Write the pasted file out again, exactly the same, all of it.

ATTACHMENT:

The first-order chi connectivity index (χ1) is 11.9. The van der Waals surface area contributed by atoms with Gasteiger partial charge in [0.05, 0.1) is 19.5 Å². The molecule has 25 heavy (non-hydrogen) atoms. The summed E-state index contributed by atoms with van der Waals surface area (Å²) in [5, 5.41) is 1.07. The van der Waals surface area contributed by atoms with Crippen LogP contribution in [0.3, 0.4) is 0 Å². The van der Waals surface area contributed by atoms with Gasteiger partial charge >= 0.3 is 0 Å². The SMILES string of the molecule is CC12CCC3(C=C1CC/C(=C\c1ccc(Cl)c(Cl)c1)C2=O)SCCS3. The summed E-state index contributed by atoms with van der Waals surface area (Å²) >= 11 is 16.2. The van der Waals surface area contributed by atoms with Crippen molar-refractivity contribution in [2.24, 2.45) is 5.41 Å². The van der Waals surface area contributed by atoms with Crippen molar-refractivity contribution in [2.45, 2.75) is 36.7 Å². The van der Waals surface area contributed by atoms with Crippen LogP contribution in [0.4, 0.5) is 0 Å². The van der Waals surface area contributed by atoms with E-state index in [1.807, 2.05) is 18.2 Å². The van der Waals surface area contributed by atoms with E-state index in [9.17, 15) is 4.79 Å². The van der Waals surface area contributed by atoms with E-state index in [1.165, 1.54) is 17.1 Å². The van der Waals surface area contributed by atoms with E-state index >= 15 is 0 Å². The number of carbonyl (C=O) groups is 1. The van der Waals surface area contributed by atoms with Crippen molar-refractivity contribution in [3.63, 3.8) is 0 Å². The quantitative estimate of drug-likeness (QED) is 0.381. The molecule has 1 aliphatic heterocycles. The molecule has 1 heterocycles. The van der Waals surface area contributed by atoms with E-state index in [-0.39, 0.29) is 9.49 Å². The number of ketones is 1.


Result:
The first-order chi connectivity index (χ1) is 11.9. The van der Waals surface area contributed by atoms with Gasteiger partial charge in [0.05, 0.1) is 19.5 Å². The molecule has 25 heavy (non-hydrogen) atoms. The summed E-state index contributed by atoms with van der Waals surface area (Å²) in [5, 5.41) is 1.07. The van der Waals surface area contributed by atoms with Crippen LogP contribution in [0.3, 0.4) is 0 Å². The van der Waals surface area contributed by atoms with Gasteiger partial charge >= 0.3 is 0 Å². The SMILES string of the molecule is CC12CCC3(C=C1CC/C(=C\c1ccc(Cl)c(Cl)c1)C2=O)SCCS3. The summed E-state index contributed by atoms with van der Waals surface area (Å²) >= 11 is 16.2. The van der Waals surface area contributed by atoms with Crippen molar-refractivity contribution in [2.24, 2.45) is 5.41 Å². The van der Waals surface area contributed by atoms with Crippen molar-refractivity contribution in [2.45, 2.75) is 36.7 Å². The van der Waals surface area contributed by atoms with Crippen LogP contribution in [0.4, 0.5) is 0 Å². The van der Waals surface area contributed by atoms with E-state index in [1.807, 2.05) is 18.2 Å². The van der Waals surface area contributed by atoms with E-state index in [9.17, 15) is 4.79 Å². The van der Waals surface area contributed by atoms with E-state index in [1.165, 1.54) is 17.1 Å². The van der Waals surface area contributed by atoms with E-state index >= 15 is 0 Å². The number of carbonyl (C=O) groups is 1. The van der Waals surface area contributed by atoms with Crippen molar-refractivity contribution in [3.63, 3.8) is 0 Å². The quantitative estimate of drug-likeness (QED) is 0.381. The molecule has 1 aliphatic heterocycles. The molecule has 1 heterocycles. The van der Waals surface area contributed by atoms with E-state index in [-0.39, 0.29) is 9.49 Å². The number of ketones is 1.